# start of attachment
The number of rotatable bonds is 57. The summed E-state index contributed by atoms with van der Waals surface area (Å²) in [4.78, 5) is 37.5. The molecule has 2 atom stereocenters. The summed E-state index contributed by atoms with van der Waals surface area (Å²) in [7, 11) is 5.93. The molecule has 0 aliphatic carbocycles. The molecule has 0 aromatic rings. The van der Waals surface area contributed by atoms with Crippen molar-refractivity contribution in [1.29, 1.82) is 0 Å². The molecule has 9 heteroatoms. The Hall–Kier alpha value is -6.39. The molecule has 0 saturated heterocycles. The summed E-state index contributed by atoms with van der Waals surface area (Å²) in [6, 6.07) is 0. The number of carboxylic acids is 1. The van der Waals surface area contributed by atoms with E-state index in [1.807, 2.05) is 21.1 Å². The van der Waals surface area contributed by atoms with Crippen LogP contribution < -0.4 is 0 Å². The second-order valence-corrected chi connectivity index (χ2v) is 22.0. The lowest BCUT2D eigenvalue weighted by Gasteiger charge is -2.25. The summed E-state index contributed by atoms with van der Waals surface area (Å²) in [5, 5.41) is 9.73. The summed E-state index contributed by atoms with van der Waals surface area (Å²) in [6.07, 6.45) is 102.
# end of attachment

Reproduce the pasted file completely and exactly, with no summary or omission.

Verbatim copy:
The number of rotatable bonds is 57. The summed E-state index contributed by atoms with van der Waals surface area (Å²) in [4.78, 5) is 37.5. The molecule has 2 atom stereocenters. The summed E-state index contributed by atoms with van der Waals surface area (Å²) in [7, 11) is 5.93. The molecule has 0 aliphatic carbocycles. The molecule has 0 aromatic rings. The van der Waals surface area contributed by atoms with Crippen molar-refractivity contribution in [1.29, 1.82) is 0 Å². The molecule has 9 heteroatoms. The Hall–Kier alpha value is -6.39. The molecule has 0 saturated heterocycles. The summed E-state index contributed by atoms with van der Waals surface area (Å²) in [6, 6.07) is 0. The number of carboxylic acids is 1. The van der Waals surface area contributed by atoms with E-state index in [1.807, 2.05) is 21.1 Å². The van der Waals surface area contributed by atoms with Crippen LogP contribution < -0.4 is 0 Å². The second-order valence-corrected chi connectivity index (χ2v) is 22.0. The lowest BCUT2D eigenvalue weighted by Gasteiger charge is -2.25. The summed E-state index contributed by atoms with van der Waals surface area (Å²) in [5, 5.41) is 9.73. The summed E-state index contributed by atoms with van der Waals surface area (Å²) in [6.07, 6.45) is 102.